BMW’s M performance division is preparing to launch its final pure combustion sports car in its 50th year, before embarking on a rapid-fire electrification programme that will bring the most powerful BMW M5 yet, a Lamborghini Urus-baiting SUV and, ultimately, an electric successor to the BMW M3.
It has been a busy year so far for BMW’s performance arm, which has already revealed the stripped-back BMW M4 CSL, the BMW M3 Touring estate and its first endurance racer in 23 years, the BMW V8 Hybrid LMDh. But still to come is the production version of the 740bhp BMW XM hybrid SUV and long-awaited second-generation BMW M2 Coupé.
The upcoming M2 Coupé will be the final ‘full-fat’ M car to go without electric assistance, driven instead by a detuned version of the B58 3.0-litre straight six that powers its M3 and M4 siblings. Meanwhile, the XM, arriving at roughly the same time, will be the first M hybrid – and a spearhead for the landmark transition of one of the world’s most successful performance brands to electric power.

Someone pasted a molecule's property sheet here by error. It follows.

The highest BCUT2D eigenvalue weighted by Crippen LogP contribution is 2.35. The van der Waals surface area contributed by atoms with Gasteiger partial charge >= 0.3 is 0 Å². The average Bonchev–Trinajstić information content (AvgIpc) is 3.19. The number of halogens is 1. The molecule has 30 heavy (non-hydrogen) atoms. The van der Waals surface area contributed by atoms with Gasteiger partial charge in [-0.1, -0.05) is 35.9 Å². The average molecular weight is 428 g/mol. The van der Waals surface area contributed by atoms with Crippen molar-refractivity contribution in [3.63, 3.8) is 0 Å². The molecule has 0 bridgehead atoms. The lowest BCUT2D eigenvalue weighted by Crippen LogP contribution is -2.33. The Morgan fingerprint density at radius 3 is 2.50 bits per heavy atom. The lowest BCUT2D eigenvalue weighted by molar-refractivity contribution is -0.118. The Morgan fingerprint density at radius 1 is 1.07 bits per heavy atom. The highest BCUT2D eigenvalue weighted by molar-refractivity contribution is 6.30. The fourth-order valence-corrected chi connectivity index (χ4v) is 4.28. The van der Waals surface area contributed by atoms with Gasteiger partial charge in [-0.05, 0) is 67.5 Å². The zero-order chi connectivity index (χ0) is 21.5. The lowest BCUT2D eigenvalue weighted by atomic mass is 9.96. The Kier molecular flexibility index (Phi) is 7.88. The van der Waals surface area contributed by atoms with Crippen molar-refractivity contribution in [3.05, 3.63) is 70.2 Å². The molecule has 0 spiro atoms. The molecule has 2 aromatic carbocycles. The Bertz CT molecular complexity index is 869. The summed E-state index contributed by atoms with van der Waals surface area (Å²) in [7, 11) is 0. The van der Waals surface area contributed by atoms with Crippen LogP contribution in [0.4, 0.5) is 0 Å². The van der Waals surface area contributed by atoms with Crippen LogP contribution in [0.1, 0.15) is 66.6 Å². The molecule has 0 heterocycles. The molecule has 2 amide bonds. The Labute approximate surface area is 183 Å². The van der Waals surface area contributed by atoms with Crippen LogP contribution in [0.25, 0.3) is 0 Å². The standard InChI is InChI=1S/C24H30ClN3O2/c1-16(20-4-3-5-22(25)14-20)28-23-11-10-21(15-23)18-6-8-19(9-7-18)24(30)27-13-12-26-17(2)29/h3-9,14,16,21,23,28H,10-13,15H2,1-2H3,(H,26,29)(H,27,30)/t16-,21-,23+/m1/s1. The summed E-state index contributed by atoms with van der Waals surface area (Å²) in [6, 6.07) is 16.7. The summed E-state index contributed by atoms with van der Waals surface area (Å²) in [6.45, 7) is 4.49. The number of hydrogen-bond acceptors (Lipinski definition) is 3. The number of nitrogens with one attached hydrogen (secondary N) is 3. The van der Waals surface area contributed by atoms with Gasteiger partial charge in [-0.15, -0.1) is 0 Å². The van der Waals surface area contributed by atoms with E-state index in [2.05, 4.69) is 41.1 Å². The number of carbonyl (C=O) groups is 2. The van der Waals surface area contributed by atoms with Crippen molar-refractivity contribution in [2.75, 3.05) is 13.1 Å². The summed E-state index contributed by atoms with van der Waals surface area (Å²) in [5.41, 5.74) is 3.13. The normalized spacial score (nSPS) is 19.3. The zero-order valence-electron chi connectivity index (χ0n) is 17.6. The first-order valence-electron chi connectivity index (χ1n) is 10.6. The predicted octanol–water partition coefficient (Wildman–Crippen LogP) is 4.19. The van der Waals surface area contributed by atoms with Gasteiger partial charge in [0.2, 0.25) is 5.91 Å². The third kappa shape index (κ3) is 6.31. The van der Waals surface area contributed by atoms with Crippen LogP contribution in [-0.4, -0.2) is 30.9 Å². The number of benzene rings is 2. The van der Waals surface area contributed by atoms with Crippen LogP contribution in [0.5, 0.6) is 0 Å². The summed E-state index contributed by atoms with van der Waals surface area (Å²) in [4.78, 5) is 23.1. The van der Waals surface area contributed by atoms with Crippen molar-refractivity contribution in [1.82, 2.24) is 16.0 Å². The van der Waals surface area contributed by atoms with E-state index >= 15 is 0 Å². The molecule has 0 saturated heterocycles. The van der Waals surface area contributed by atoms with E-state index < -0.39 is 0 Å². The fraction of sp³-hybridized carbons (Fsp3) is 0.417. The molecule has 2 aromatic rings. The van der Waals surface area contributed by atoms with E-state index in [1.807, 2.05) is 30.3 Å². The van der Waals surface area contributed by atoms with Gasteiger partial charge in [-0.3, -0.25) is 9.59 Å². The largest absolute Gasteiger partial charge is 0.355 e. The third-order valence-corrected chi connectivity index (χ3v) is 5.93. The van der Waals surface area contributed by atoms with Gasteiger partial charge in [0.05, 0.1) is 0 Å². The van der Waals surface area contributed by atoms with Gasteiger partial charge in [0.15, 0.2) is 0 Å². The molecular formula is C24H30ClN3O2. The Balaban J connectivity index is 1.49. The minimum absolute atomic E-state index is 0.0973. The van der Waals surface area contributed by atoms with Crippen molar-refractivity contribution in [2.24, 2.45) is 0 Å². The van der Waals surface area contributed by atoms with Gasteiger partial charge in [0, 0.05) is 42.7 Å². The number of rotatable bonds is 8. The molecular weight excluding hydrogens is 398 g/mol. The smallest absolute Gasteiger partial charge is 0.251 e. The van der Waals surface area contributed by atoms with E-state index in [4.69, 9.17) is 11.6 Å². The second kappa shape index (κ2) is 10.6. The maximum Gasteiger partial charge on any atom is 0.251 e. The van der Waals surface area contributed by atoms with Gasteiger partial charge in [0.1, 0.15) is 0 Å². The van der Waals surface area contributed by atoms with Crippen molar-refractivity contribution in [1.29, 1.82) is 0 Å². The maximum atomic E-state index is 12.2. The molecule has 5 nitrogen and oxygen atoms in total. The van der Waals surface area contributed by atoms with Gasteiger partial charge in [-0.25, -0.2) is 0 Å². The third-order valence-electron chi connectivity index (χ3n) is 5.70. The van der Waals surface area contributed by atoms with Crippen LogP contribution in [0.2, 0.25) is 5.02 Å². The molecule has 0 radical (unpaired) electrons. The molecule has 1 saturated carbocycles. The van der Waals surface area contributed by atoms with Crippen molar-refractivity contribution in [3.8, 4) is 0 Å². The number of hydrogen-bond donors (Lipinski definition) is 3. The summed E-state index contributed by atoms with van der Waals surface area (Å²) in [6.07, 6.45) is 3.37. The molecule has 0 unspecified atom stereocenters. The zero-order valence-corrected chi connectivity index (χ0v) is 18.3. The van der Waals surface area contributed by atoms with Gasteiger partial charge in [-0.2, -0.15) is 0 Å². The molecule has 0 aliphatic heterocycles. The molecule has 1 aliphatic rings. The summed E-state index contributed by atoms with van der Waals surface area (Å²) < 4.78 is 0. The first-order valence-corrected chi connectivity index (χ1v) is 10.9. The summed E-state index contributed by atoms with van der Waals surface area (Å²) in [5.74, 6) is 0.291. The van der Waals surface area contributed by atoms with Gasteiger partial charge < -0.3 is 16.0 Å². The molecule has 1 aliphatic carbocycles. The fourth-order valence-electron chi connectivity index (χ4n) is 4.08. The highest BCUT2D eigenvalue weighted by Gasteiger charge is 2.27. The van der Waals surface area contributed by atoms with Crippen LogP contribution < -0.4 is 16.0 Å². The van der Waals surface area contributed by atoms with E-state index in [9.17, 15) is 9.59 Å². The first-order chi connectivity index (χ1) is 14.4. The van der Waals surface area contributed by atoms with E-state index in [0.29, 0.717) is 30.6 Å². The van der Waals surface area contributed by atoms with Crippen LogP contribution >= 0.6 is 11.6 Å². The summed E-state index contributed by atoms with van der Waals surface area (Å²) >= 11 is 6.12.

Next up will be the new-generation M5 – set to use a variation of the XM’s electrified V8 – and beyond that, the prospect of electric reinventions for traditional M cars beckons.
BMW aims for 50% of its global sales to be electric by 2030, and in certain markets (including the UK and most likely the EU), it will be unable to sell any cars with a combustion engine beyond 2035. That means even its fan-favourite M cars will eventually switch to pure-EV power.